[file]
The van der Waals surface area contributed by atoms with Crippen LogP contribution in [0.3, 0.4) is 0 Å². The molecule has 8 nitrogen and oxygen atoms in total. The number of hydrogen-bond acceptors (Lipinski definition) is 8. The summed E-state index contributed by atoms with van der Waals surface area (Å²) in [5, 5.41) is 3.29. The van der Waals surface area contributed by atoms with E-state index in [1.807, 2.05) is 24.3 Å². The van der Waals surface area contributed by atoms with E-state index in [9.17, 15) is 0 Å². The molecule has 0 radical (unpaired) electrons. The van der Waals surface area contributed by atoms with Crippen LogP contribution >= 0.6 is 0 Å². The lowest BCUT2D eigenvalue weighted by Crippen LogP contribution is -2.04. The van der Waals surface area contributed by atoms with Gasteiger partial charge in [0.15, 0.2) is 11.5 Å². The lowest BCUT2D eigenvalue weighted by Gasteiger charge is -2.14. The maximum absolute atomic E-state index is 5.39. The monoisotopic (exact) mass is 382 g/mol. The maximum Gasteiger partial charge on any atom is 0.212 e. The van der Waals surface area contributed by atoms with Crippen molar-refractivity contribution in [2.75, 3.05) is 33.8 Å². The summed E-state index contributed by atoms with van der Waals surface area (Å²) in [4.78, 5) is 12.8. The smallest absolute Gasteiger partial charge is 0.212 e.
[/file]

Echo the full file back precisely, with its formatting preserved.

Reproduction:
The van der Waals surface area contributed by atoms with Crippen LogP contribution in [0.3, 0.4) is 0 Å². The molecule has 8 nitrogen and oxygen atoms in total. The number of hydrogen-bond acceptors (Lipinski definition) is 8. The summed E-state index contributed by atoms with van der Waals surface area (Å²) in [5, 5.41) is 3.29. The van der Waals surface area contributed by atoms with E-state index in [1.807, 2.05) is 24.3 Å². The van der Waals surface area contributed by atoms with E-state index in [9.17, 15) is 0 Å². The molecule has 0 radical (unpaired) electrons. The van der Waals surface area contributed by atoms with Crippen LogP contribution >= 0.6 is 0 Å². The lowest BCUT2D eigenvalue weighted by Crippen LogP contribution is -2.04. The van der Waals surface area contributed by atoms with Gasteiger partial charge in [0.15, 0.2) is 11.5 Å². The lowest BCUT2D eigenvalue weighted by Gasteiger charge is -2.14. The maximum absolute atomic E-state index is 5.39. The monoisotopic (exact) mass is 382 g/mol. The maximum Gasteiger partial charge on any atom is 0.212 e. The van der Waals surface area contributed by atoms with Crippen molar-refractivity contribution in [2.75, 3.05) is 33.8 Å². The summed E-state index contributed by atoms with van der Waals surface area (Å²) in [4.78, 5) is 12.8. The smallest absolute Gasteiger partial charge is 0.212 e.